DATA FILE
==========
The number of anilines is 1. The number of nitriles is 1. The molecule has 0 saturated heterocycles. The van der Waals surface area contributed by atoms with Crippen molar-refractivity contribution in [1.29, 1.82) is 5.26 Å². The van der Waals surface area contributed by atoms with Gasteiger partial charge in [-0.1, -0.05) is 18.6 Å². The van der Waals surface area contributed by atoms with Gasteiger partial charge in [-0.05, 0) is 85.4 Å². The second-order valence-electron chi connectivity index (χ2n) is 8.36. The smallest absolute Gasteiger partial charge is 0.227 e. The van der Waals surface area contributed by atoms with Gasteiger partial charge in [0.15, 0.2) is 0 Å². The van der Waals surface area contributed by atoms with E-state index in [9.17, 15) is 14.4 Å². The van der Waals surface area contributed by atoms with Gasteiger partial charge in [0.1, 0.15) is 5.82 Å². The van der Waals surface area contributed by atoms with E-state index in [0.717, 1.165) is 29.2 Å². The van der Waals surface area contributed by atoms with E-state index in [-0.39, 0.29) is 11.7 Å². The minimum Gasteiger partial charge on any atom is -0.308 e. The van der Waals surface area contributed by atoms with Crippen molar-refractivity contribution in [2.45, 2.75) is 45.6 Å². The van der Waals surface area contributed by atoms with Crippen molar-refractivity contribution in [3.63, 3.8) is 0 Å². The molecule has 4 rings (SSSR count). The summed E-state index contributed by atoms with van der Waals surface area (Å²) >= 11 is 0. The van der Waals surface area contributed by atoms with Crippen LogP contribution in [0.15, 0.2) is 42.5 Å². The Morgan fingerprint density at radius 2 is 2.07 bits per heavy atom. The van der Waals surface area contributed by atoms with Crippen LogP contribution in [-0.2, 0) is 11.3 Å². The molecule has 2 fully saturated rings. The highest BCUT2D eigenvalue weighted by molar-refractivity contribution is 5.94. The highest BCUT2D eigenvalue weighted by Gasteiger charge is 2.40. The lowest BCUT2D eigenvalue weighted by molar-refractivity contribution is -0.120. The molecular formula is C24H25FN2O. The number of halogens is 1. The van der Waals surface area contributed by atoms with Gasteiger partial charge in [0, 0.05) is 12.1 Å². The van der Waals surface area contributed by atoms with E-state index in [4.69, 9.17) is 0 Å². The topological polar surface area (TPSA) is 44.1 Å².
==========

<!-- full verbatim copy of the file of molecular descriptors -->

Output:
The number of anilines is 1. The number of nitriles is 1. The molecule has 0 saturated heterocycles. The van der Waals surface area contributed by atoms with Crippen molar-refractivity contribution in [1.29, 1.82) is 5.26 Å². The van der Waals surface area contributed by atoms with Gasteiger partial charge in [-0.1, -0.05) is 18.6 Å². The van der Waals surface area contributed by atoms with Gasteiger partial charge in [-0.05, 0) is 85.4 Å². The second-order valence-electron chi connectivity index (χ2n) is 8.36. The smallest absolute Gasteiger partial charge is 0.227 e. The van der Waals surface area contributed by atoms with Gasteiger partial charge in [0.15, 0.2) is 0 Å². The van der Waals surface area contributed by atoms with E-state index in [9.17, 15) is 14.4 Å². The van der Waals surface area contributed by atoms with Gasteiger partial charge in [0.1, 0.15) is 5.82 Å². The van der Waals surface area contributed by atoms with E-state index in [0.717, 1.165) is 29.2 Å². The van der Waals surface area contributed by atoms with E-state index in [-0.39, 0.29) is 11.7 Å². The minimum Gasteiger partial charge on any atom is -0.308 e. The van der Waals surface area contributed by atoms with Crippen molar-refractivity contribution in [2.45, 2.75) is 45.6 Å². The van der Waals surface area contributed by atoms with Crippen molar-refractivity contribution in [3.63, 3.8) is 0 Å². The molecule has 4 rings (SSSR count). The summed E-state index contributed by atoms with van der Waals surface area (Å²) >= 11 is 0. The van der Waals surface area contributed by atoms with Crippen LogP contribution in [0.15, 0.2) is 42.5 Å². The Morgan fingerprint density at radius 2 is 2.07 bits per heavy atom. The van der Waals surface area contributed by atoms with Crippen LogP contribution in [-0.2, 0) is 11.3 Å². The molecule has 2 fully saturated rings. The highest BCUT2D eigenvalue weighted by molar-refractivity contribution is 5.94. The highest BCUT2D eigenvalue weighted by Gasteiger charge is 2.40. The lowest BCUT2D eigenvalue weighted by molar-refractivity contribution is -0.120. The molecular formula is C24H25FN2O. The number of halogens is 1. The van der Waals surface area contributed by atoms with Gasteiger partial charge in [0, 0.05) is 12.1 Å². The van der Waals surface area contributed by atoms with E-state index in [4.69, 9.17) is 0 Å². The topological polar surface area (TPSA) is 44.1 Å².